2019 Logan County Fair

Rabbits and Poults get plenty of love from kids and the judges

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[July 31, 2019]  Rabbits and poultry were the stars of the shows on Tuesday morning at the Logan County Fair. The small animals are considered as livestock for 4-H judging, but take a look around and you’ll see that these furry and feathery beasts are just as loved by their handlers as any puppy or kitten.

And the animals know it too. They are gentle and laid back, especially the bunnies who have the temperament of Winnie the Pooh’s Eeyore and the soft cuddly cuteness of any child’s favorite stuffed animal.

But when they come before the judge it is tough competition, as the animals though of the same species, offer up a number of breeds and within each breed a variety of looks.

One of the most fun to see was the bunny that reminded us immediately of the aforementioned Eeyore as he laid sprawled out across his grooming table with his enormously long ears hanging over the edge.

Another was a cotton ball, literally. His hair was so long and so fuzzy that even a little queen couldn’t resist reaching out and burrowing her fingers in the thick fuzzy fur.

Speaking of royalty, the 2018 Miss Logan County Fair Queen Molly Schempp and Junior Miss Logan County Julia Collins were on hand at the start of the day. They stopped in to watch some of the shows, and hand out a few ribbons before they had to move on to the ribbon cut held at the west gate at 9 a.m.

Both young ladies were making the best of their last day as Logan County royalty. And, both were excited for the pageant that would come later in the day, and the young women who would be crowned to reign over the balance of the fair and represent the county in the coming year.

At the end of the day, the judge did have some tough decisions to make. Will Stambaugh had rabbits in most all of the classes and took home a lot of blue ribbons with his animals.

Ivy Sandel did a great job showing her rabbit and when it came time to choose a champion, it could have been a coin toss.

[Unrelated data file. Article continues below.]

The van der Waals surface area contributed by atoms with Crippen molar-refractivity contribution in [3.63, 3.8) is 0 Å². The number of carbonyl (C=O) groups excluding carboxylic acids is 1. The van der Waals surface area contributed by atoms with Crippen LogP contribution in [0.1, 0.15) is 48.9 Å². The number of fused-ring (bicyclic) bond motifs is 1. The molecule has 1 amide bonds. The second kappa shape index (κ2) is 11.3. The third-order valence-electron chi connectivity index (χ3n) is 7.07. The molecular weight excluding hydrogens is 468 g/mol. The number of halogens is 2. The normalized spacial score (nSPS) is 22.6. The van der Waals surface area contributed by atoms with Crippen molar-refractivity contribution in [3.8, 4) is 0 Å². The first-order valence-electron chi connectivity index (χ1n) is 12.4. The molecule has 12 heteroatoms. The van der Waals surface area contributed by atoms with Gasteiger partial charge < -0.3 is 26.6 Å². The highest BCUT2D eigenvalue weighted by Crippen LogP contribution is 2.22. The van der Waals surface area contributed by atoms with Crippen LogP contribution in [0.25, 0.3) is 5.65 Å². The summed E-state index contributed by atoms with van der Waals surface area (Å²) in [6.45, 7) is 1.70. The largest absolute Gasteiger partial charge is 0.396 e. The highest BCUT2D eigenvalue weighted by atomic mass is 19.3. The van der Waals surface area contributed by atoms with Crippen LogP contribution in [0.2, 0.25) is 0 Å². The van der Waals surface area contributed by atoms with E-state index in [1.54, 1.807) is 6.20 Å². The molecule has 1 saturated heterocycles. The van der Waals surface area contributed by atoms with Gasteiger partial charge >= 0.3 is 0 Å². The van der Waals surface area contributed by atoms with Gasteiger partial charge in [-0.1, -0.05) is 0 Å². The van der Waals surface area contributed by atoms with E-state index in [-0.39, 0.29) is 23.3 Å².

In the end, Ivy took the Grand Champion position winning Best of Breed and Champion Chicken. Ivy’s Best of Breed plaque was sponsored by Berglin’s Appliance Repair, and her champion Rabbit plaque was sponsored by Neal’s Trailer Repair.

Will took home multiple plaques as well. He first won the Best of Opposite Sex All Six Class Breeds sponsored by the Hollander’s 4-H Club. He then took the Best of All Six Class Breeds sponsored by Neal Tire Repair.

In addition, Will received a plaque for Senior Rabbit Showmanship, sponsored by Drew Behrens Family in memory of Arthur Behrens & Family.

Will was awarded Champion and Reserve Champion in the Rabbit Meat Pen class. His plaques were sponsored by Maxheimer Memorials by Teresa Stramp, and his grand champion ribbon and plaques were presented by Queen Molly Schempp and Junior Miss Julia Collins.

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Teresa (Maxheimer) Stramp was on hand early in the livestock barns. Many may recognize that for many years the Maxheimer family has sponsored plaques for the Best Chicken over on the poultry side of the barn, given in memory of Teresa’s mother Maxine Maxheimer. This year Stramp said that she and the family were still sponsoring the Best Chicken, but that they were sponsoring a number of other plaques as well including the ones for the rabbit show. She noted that the 4-H Foundation needs for people to step up and sponsor plaques and special awards, and the kids deserve the recognition.

Stambaugh’s final award was the Reserve Champion Rabbit

Over on the other end of the barn the poultry show started off strong with a long competition in all of the classes.

It appeared this year that numbers may have been up just a bit from last year in the poultry side. There also seemed to be a larger number of spectators watching the judging than in years past.

The west end of the barn was an active location for most of the morning, with kids hanging on to their chickens and waiting their turn to place them in the holding cages for the judge’s scrutiny.

While it was all business in front of the judge while waiting their turn, a few of the kids and their chickens were more than happy to ham it up for the camera, in a backward sort of way. For those who are not aware, the best way to hold a chicken is with the head tucked under the arm, so the poor birds never see where they are going, only where they have been!

The judge was enthusiastic and happy to talk to the kids and give them pointers along the way. He also spoke clearly and explained to those standing around the cages why he was making the decisions he was making.

In the end, we saw some familiar faces taking the top positions in the chickens.

Reed Naughton for the second year took the Best Chicken Award. The plaque was presented by Teresa Stramp's son Tanner and brother Dale Maxheimer in memory of Dale and Teresa’s mother Maxine Maxheimer.


Reed also won Champion Cockerel.

Natalie Palmquist and her little black and white bird won Champion Pullet.

[Nila Smith]

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